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This study explores community development initiatives and school-community partnerships that took place during the period 1998 - 2010 in Barrio Promesa, a Hispanic immigrant neighborhood within a large metropolitan area of the South Western United States. More specifically, it examines the initiatives and partnerships carried out through three main sectors of social actors: a) elected officials, public administrators and their agencies of the city; b) the neighborhood elementary school and school district administration; and c) civil society inclusive of non-profit agencies, faith-based organizations and businesses entities. This study is bounded by the initiation of development efforts by the city on the front end. The neighborhood school complex became the center of educational and social outreach anchoring nearly all collaborations and interventions. Over time agents, leadership and alliances changed impacting the trajectory of development initiatives and school community partnerships. External economic and political forces undermined development efforts which led to a fragmentation and dismantling of initiatives and collaborations in the later years of the study. Primary threads in the praxis of community development and school-community partnerships are applied in the analysis of initiatives, as is the framework of social capital in understanding partnerships within the development events. Specific criteria for analysis included leadership, collaboration, inclusivity, resources, and sustainability. Tensions discovered include: 1) intra-agency conflict, 2) program implementation, 3) inter-agency collaboration, 4) private-public-nonprofit partnerships, and 5) the impact of public policy in the administration of public services. Actors' experiences weave a rich tapestry composed of the essential threads of compassion and resilience in their transformative human agency at work within the global urban gateway of Barrio Promesa. Summary, conclusions and recommendations include: 1) strategies for the praxis of community development, inclusive of establishing neighborhood based development agency and leadership; 2) community development initiative in full partnership with the neighborhood school; 3) the impact of global migration on local development practices; and 4) the public value of personal and civil empowerment as a fundamental strategy in community development practices, given the global realities of many urban neighborhoods throughout the United States, and globally.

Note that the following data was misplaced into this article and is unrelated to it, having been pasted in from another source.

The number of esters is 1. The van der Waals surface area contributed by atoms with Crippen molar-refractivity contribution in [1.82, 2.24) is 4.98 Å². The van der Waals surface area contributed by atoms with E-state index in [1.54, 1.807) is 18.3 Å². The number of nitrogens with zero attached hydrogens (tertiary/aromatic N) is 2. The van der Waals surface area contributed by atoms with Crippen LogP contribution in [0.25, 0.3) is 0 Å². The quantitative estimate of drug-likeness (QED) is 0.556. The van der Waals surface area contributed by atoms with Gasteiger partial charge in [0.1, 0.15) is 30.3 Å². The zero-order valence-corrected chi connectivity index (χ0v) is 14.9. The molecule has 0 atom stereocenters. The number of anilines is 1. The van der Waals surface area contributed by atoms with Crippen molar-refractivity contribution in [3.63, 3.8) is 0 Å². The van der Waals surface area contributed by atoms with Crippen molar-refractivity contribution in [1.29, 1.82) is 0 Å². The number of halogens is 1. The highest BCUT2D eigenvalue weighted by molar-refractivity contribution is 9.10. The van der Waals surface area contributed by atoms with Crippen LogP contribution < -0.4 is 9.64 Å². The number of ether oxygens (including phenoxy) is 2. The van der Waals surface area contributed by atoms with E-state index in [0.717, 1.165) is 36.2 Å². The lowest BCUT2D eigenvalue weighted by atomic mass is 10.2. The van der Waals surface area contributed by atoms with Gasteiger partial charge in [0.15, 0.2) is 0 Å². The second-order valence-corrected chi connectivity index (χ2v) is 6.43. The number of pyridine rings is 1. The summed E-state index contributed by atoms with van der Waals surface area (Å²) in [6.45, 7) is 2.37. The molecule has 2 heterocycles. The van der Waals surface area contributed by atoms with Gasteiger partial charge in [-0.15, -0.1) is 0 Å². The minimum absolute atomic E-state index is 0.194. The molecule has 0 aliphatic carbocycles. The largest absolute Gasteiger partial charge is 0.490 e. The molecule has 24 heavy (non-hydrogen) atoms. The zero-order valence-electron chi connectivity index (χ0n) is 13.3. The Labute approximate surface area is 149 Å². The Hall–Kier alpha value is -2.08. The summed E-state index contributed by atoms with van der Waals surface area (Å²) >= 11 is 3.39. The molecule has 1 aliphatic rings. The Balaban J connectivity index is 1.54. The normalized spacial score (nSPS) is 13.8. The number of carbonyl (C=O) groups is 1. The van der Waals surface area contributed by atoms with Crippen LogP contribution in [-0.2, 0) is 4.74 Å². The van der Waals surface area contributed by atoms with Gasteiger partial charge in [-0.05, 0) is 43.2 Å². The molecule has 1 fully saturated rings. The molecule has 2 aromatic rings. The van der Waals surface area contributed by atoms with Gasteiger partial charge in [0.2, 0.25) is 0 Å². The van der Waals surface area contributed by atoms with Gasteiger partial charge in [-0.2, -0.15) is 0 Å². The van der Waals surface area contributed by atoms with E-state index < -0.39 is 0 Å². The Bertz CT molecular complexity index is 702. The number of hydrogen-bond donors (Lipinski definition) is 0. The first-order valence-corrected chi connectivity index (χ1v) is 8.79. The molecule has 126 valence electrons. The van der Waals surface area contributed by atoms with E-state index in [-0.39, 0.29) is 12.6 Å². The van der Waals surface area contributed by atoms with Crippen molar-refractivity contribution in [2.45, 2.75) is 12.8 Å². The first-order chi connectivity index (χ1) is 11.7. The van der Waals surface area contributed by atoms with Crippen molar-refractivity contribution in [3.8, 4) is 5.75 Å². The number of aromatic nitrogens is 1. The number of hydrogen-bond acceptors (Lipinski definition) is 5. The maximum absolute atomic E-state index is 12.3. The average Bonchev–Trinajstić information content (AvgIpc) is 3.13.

This research explores and deepens our understanding of an element of arts infrastructure in the United States: the arts incubator, an organizational form or programmatic initiative that exists at the intersection of artistic production, entrepreneurship, and public policy. The study is a qualitative cross-case analysis of four arts incubators of different types: Arlington Arts Incubator, Intersection for the Arts, Center for Cultural Innovation, and Mighty Tieton, situated within the context of the literature of arts incubators, business incubator evaluation, and a theoretical framework for understanding entrepreneurship in the US arts and culture sector.
The research opens the black box of incubator operations to find that arts incubators create value for client artists and arts organizations both through direct service provision and indirect echo effects but that the provision of value to communities or systems is attenuated and largely undocumented. Arts incubators, like many small arts organizations, tend to look retrospectively at outputs rather than at the processes that convert inputs to tangible impacts, or means into ends. This is an issue not relegated only to the arts and culture sector; business incubators share some of these tendencies. Despite these issues, arts incubators remain a potentially impactful tool of cultural policy if their processes and activities align with their strategic goals and those processes and activities are assessed formatively and summatively.